She recounts an incident in which a nurse at a prominent hospital recently told her that she did not believe long Covid existed. It is frustrating and disheartening to be misunderstood by a healthcare provider, since this attitude could negatively affect patient outcomes. With the help of her occupational therapist, Foflonker has learnt the critical importance of pacing herself in order to make progress with her condition. She would like to see more people warned about the dangers of maskless interaction, particularly young people who don’t understand that they are at risk of long Covid.
Author and book editor Helen Moffett, who has been sick for 25 months, describes her long Covid experience as “761 days of being too tired to brush my teeth unless I’ve taken steroids that day”.
She is furious about the lack of government education about long Covid, and the resulting casual attitude to the pandemic. “The public health message seems to be: ‘As long as there are no deaths or hospitalisations, it’s all good.’ No one is talking about disability: the financial, economic, emotional and social impact. People are saying: ‘Oh, the worst is over now, it’s like the flu, we have to live with it.’ Covid is not like the flu: imagine that every 10th flu-suffering colleague of yours was never, ever again well enough to return to work. And that 10th person might be you.”
Moffett says that what particularly enrages her is the implication that, somehow, fit younger people are exempt from serious Covid complications:
“Long Covid can strike anyone, no matter how young and healthy, and can follow infection by any variant, no matter how mild the symptoms […] the biggest risk factor so far seems to be going back to exercise or exertion as soon as you feel better. My Twitter feed is festooned with former gym bunnies, surfers, triathletes and hardcore hikers who ‘hit the gym’ or went snowboarding the minute their acute symptoms stopped – and who are now close to crippled.
“What’s more, we now know that children can and do get long Covid – and, in the wake of the super-infectious Omicron variant, not just a few unlucky ones, but spiralling figures worldwide.”
Mlindeni Gabela is passionate about spreading the word about long Covid. In the run-up to ME Awareness Day on 12 May, he’s been distributing pamphlets, produced by the ME/CFS Foundation, to doctors and local clinics, with pacing tips to manage post-viral fatigue. “I feel I need to teach people about it, and I need to talk about it. There is nothing to hide… This mission gives me purpose. It’s keeping me alive.”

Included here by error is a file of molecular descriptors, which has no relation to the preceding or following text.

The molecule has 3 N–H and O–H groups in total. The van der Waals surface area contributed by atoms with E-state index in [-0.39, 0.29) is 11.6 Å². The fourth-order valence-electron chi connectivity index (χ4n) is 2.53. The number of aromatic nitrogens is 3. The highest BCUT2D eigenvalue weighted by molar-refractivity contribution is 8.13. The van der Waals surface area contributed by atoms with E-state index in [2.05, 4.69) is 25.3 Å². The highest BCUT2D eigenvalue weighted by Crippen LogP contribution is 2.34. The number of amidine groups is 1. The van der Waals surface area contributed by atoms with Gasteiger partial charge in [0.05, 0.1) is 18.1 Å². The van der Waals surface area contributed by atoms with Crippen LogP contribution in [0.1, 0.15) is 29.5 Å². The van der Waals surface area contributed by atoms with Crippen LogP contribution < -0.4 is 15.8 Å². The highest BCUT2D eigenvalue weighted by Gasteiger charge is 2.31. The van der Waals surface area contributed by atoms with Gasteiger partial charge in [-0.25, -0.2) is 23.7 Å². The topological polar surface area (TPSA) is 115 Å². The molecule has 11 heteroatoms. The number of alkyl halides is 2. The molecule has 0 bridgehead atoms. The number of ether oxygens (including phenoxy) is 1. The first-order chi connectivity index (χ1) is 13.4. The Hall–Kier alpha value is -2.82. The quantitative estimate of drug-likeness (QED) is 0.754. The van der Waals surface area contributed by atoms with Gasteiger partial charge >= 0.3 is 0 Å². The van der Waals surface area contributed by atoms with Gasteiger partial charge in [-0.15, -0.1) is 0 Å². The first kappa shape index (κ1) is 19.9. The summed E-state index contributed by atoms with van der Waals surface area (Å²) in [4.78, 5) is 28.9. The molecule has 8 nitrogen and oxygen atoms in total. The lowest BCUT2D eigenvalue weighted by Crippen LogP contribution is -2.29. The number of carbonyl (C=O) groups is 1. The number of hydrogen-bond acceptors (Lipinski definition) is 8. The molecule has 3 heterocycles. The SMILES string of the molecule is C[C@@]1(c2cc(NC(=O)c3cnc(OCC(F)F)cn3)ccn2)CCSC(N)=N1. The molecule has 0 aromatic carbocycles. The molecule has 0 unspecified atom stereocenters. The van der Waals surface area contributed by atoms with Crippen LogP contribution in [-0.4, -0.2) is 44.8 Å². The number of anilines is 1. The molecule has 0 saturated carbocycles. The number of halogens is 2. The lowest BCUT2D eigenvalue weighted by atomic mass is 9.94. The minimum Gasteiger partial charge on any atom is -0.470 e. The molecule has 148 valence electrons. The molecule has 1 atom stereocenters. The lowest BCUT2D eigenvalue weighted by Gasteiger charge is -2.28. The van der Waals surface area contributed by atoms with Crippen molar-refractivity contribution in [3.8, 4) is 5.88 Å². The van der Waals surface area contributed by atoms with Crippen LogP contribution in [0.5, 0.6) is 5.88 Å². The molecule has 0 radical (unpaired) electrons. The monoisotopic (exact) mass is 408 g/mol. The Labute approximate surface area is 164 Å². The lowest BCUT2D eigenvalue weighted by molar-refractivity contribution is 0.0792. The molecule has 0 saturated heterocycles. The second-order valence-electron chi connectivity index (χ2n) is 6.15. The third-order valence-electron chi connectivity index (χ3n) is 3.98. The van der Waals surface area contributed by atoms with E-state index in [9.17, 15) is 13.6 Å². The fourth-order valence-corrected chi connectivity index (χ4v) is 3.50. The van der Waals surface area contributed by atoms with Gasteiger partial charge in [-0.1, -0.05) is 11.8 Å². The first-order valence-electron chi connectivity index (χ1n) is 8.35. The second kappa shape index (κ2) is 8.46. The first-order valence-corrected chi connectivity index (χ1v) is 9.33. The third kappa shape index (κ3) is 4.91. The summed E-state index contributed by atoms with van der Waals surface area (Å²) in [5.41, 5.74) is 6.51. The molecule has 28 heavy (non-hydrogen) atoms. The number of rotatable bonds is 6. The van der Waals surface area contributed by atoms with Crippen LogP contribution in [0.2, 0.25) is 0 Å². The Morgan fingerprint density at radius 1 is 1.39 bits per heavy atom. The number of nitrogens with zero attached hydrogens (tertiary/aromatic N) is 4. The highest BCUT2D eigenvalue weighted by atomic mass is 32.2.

Wasting our lives, in pain
As new Omicron subvariants continue to drive up infection numbers globally, UK Prime Minister Boris Johnson’s deliberate disregard of scientific advice urging caution and US President Joe Biden’s politically motivated abandonment of the mask mandate seem cavalier at best and downright negligent at worst.
When President Cyril Ramaphosa lifted the state of emergency last month, he acknowledged “the many people who are still struggling with the effects of the disease”, but without making any provision for those now physically unable to work, study or parent.
In 1992, following glandular fever at the age of 22, I was experiencing exactly the same post-viral symptoms as Mlindeni. Thirty years later, I am homebound with severe ME and currently spend 75% of my time lying down, only capable of showering once every three days. If there hadn’t been denial of post-viral syndrome back then, there would be medication to manage the condition by now and neither of us would be wasting our lives in bed, in pain.
Research into energy-limiting chronic illnesses has been disgracefully neglected for decades, mostly because the majority affected are women. The gravity of ME has been belittled, despite patients scoring lower on quality-of-life surveys than those disabled by multiple sclerosis, stroke, diabetes, renal failure, lung disease, heart failure and cancer.
Social services are woefully ill-equipped to deal with the challenge of chronic illness. Until long Covid is counted in WHO statistics alongside Covid-19 case numbers and deaths, national public health systems will not be prepared for the tsunami of post-viral problems caused by the pandemic.
This is a mass disabling event and by pretending it’s not happening world leaders are inflicting terrible damage on their own populations. There are already acute labour shortages across the world, and in terms of the global economy, this stubborn denial of long Covid may yet prove to be the biggest weapon of mass destruction currently at large. DM/MC
Sam Pearce is writing a book, Longhaul, about seven years’ travelling around Africa Clockwise in a truck running on WVO while homeschooling her kids lying down and coming to terms with chronic illness. Slowly.